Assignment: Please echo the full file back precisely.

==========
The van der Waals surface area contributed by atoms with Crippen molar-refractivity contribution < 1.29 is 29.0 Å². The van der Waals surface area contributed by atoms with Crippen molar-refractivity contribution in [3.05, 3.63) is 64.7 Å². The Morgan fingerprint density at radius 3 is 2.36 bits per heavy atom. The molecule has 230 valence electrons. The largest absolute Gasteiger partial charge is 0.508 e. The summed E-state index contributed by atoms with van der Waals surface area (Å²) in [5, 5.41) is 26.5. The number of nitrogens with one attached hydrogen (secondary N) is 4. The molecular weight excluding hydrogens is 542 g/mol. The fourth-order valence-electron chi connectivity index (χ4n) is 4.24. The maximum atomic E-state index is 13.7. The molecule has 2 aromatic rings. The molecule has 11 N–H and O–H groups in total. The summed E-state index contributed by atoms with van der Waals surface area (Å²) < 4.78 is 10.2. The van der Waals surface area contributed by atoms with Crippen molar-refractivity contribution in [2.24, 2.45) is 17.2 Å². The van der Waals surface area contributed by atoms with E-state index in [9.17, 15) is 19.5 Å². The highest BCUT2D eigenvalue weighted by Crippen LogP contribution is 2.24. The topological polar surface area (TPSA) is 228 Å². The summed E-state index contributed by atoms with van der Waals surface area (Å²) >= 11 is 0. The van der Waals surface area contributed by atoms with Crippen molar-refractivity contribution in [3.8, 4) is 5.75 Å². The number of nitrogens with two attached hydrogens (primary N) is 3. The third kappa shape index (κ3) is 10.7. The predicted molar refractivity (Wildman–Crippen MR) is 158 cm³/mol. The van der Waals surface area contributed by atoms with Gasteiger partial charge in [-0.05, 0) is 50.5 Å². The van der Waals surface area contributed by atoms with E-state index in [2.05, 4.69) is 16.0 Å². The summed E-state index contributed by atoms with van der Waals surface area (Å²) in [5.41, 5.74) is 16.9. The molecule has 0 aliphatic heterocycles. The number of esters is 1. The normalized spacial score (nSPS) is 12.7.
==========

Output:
The van der Waals surface area contributed by atoms with Crippen molar-refractivity contribution < 1.29 is 29.0 Å². The van der Waals surface area contributed by atoms with Crippen molar-refractivity contribution in [3.05, 3.63) is 64.7 Å². The Morgan fingerprint density at radius 3 is 2.36 bits per heavy atom. The molecule has 230 valence electrons. The largest absolute Gasteiger partial charge is 0.508 e. The summed E-state index contributed by atoms with van der Waals surface area (Å²) in [5, 5.41) is 26.5. The number of nitrogens with one attached hydrogen (secondary N) is 4. The molecular weight excluding hydrogens is 542 g/mol. The fourth-order valence-electron chi connectivity index (χ4n) is 4.24. The maximum atomic E-state index is 13.7. The molecule has 2 aromatic rings. The molecule has 11 N–H and O–H groups in total. The summed E-state index contributed by atoms with van der Waals surface area (Å²) < 4.78 is 10.2. The van der Waals surface area contributed by atoms with Crippen molar-refractivity contribution in [2.24, 2.45) is 17.2 Å². The van der Waals surface area contributed by atoms with E-state index in [9.17, 15) is 19.5 Å². The highest BCUT2D eigenvalue weighted by Crippen LogP contribution is 2.24. The topological polar surface area (TPSA) is 228 Å². The summed E-state index contributed by atoms with van der Waals surface area (Å²) >= 11 is 0. The van der Waals surface area contributed by atoms with Crippen molar-refractivity contribution in [3.8, 4) is 5.75 Å². The number of nitrogens with two attached hydrogens (primary N) is 3. The third kappa shape index (κ3) is 10.7. The predicted molar refractivity (Wildman–Crippen MR) is 158 cm³/mol. The van der Waals surface area contributed by atoms with Gasteiger partial charge in [-0.05, 0) is 50.5 Å². The van der Waals surface area contributed by atoms with E-state index in [2.05, 4.69) is 16.0 Å². The summed E-state index contributed by atoms with van der Waals surface area (Å²) in [5.41, 5.74) is 16.9. The molecule has 0 aliphatic heterocycles. The number of esters is 1. The normalized spacial score (nSPS) is 12.7.